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Guest Blog – Including the voices of people with dementia

As a novice researcher I embarked on a research career highly motivated to gather as much knowledge, advice and wisdom from others as I could. This included searching for guidance on how to do Patient and Public Involvement (PPI). My NIHR-Doctoral Research Fellowship application had included a section on PPI, and I had a plan to work with people with dementia and their families to do this. So, I started out on a quest for information on how to do PPI with people with communication and cognitive difficulties.

The initial phase of my quest provided some really helpful starting points. I sought guidance from official organisations such as INVOVLE, which provided lots of practical information on how to set up a steering committee for example, or the terms of reference for these groups. INVOLVE highlighted the breadth of types of things people could collaborate on and how. It sounds silly, but one of the most useful things I got from INVOVLE is that they emphasise the added value of PPI. This includes making sure that people are appropriately reimbursed. Being able to reimburse travel, buy refreshments and pay people for their time is important. The cost calculator on the INVOLVE website makes it inarguable. By making provision for this is become more important. If we pay someone for their time, it must be valuable.

The one thing I could not find was guidance on how to do PPI work with people with any type of communication difficulty. I attended a training meeting looking for guidance on this type of PPI work, expecting to be pointed to some very obvious resource I had not yet heard about. But what I received was doubting looks and comments suggesting it just wasn’t do-able. In fact I was at one point advised that it might be a little too difficult.

After this I sought guidance closer to home, within the speech and language therapy community. I realised that there might be people right on my doorstep who know aboput communication, who could offer me more bespoke guidance. I approached a speech and language therapist who had been instrumental in establishing a well know third sector organisation for people with stroke related communication difficulties and asked her for individualised guidance and advice on this type of work. She and I met three time per annum over the course of my PhD and discussed my PPI work step by step as it evolved over the course of my project.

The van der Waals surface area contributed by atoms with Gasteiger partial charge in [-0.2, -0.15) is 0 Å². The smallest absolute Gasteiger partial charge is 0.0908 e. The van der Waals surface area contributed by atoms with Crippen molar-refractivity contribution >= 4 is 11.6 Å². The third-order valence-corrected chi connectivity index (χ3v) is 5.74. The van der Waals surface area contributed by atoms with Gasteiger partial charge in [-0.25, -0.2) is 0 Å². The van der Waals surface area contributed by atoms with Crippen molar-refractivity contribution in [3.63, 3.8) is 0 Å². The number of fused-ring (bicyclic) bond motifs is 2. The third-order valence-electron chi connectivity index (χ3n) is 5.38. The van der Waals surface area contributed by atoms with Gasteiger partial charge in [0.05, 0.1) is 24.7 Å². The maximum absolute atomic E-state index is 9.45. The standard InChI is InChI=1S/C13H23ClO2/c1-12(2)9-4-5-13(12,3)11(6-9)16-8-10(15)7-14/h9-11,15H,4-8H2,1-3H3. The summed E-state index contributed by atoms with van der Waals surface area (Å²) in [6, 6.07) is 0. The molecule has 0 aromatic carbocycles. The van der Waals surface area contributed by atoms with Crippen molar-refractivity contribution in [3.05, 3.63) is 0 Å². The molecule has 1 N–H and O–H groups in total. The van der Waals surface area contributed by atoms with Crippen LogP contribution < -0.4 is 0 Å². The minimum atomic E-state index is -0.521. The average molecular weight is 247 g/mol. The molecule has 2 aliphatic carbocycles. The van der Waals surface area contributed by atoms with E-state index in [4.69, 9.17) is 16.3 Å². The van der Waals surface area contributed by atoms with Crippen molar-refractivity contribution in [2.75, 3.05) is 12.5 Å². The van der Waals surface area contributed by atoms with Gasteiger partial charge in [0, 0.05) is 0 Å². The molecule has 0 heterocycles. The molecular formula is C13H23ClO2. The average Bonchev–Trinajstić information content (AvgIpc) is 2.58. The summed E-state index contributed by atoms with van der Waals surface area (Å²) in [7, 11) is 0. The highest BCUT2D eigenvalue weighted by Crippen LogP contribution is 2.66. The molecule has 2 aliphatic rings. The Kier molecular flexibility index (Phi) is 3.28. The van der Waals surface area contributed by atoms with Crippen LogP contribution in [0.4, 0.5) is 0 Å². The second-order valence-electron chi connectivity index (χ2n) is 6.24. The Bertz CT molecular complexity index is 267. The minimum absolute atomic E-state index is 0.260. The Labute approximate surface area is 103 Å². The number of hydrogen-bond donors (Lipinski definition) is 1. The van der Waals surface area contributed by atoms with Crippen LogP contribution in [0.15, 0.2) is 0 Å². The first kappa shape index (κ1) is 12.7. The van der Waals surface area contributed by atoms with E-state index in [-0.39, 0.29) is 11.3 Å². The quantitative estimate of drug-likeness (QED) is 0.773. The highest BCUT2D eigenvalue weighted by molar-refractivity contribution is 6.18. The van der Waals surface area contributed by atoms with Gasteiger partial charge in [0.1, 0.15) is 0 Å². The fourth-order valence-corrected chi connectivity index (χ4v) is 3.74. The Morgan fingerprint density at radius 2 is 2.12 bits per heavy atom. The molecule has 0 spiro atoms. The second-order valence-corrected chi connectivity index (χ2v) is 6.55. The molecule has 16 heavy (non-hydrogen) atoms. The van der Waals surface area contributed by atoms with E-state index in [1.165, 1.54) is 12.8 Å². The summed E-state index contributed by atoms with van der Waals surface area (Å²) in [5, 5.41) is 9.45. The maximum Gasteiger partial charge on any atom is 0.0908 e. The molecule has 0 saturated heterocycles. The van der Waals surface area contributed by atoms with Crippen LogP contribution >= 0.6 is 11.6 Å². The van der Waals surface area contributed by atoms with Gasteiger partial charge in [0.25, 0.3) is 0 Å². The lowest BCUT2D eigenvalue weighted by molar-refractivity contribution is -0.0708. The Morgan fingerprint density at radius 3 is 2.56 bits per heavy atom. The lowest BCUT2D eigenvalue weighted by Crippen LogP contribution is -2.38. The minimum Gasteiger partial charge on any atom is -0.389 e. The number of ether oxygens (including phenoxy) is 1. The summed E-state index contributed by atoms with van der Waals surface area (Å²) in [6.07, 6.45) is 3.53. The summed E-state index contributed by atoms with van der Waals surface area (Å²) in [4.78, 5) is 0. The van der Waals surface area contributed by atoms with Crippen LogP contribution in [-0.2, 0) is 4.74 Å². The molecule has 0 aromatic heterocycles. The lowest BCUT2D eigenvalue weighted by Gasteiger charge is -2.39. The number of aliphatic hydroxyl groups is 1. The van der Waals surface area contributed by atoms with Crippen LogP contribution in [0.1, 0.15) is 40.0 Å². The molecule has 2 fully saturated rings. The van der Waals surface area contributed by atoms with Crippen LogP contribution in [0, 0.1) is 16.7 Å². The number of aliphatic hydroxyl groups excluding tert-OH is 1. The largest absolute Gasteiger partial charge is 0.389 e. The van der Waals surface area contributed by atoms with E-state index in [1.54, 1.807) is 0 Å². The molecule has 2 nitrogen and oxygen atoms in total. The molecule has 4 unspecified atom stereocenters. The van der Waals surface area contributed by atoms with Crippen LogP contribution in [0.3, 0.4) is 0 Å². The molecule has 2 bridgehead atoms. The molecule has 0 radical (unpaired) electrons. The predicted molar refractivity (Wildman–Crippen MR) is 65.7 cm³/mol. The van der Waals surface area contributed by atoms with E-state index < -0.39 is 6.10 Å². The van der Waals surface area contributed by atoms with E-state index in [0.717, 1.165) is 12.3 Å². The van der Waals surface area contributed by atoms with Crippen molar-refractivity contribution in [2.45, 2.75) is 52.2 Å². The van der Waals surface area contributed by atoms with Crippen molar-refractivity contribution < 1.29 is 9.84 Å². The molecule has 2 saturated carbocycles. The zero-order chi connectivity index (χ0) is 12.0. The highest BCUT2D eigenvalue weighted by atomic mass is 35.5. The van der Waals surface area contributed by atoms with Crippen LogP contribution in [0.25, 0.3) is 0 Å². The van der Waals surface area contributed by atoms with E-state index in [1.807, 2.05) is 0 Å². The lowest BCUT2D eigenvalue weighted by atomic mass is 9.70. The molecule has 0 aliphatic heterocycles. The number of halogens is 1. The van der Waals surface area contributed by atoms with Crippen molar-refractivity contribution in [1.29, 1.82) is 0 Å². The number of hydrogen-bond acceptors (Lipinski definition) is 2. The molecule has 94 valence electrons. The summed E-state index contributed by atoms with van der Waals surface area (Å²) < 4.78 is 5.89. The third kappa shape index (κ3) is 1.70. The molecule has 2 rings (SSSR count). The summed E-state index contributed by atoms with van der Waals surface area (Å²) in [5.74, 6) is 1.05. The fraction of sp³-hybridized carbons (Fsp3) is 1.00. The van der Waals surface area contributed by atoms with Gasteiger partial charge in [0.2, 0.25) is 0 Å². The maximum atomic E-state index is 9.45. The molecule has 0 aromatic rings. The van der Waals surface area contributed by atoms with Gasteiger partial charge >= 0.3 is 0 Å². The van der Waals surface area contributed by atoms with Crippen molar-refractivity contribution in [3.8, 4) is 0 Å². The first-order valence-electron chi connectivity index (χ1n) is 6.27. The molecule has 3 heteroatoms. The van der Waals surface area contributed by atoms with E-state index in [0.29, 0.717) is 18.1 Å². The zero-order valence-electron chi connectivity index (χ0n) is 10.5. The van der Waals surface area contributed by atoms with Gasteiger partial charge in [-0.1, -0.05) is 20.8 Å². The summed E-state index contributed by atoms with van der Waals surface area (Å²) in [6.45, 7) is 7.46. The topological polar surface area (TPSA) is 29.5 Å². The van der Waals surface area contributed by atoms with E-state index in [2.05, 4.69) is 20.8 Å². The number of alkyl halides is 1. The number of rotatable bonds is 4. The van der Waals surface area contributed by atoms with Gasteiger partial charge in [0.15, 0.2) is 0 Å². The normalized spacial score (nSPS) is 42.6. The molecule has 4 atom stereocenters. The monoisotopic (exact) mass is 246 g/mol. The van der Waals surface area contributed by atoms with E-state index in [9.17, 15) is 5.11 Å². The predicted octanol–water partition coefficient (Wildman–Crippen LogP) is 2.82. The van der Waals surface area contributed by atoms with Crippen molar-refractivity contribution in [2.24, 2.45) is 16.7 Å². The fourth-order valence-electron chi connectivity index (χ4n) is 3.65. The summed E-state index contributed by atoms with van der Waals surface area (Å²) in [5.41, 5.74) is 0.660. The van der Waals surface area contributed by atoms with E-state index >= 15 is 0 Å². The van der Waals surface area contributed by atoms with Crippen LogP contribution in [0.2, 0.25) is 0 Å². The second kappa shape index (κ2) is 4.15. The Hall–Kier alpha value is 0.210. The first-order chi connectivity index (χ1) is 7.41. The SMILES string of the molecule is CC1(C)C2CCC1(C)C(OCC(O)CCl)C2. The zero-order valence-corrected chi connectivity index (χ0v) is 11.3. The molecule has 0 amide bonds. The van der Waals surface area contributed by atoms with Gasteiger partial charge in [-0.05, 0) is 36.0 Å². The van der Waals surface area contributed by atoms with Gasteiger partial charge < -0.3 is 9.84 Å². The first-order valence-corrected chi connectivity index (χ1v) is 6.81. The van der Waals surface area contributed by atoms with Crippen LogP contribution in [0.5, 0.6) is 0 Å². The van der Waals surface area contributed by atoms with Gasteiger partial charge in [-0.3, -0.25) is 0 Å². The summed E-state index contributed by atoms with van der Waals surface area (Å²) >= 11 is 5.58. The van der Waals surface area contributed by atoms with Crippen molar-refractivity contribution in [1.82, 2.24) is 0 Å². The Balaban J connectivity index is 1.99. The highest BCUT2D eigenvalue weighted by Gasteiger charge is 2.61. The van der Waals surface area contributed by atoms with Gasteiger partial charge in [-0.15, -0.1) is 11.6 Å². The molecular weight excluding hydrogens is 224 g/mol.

I invited four couples where one person had a language led dementia (primary progressive aphasia), and their partners to my steering group. It was extremely important to include their partners, given the communication support they could offer. Secondly, their partners were also living with the diagnosis and could provide an additional insight for the study. I also invited two professionals, who were interested in the project, but who could support the communication of other group members. The first port of call was to establish a set of group rules, outlining how we would communicate with one another. We pooled ideas from group members, including use of communication cards to ask questions, slow down, ask for repetitions and so forth. All group members agreed to use the cards. We needed to go at the same pace, together. I circulated agendas in advance of every meeting and discussed topics with people individually before meeting as a group. This meant people had time to plan their answers. At every meeting we would recap on the work we had done to date. The following provides a list of key tips and hints collated from the group:

I have now started to meet more researchers who are finding this challenging, and want to share the resources, ideas and methods for PPI that they have often coproduced. We are in the process of putting together some resources to this end, so do watch this space. Working with people with communication and cognitive difficulties is possible, with the right strategies in place to support the process!

Author [2]

Dr Anna Volkmer [3] is a Speech and Language Therapist and researcher in Language and Cognition, Department of Psychology and Language Sciences, University College London. Anna is researching Speech and language therapy interventions in language led dementia and was once voted scariest speech and language therapist (even her children agree).

Follow @volkmer_anna [4]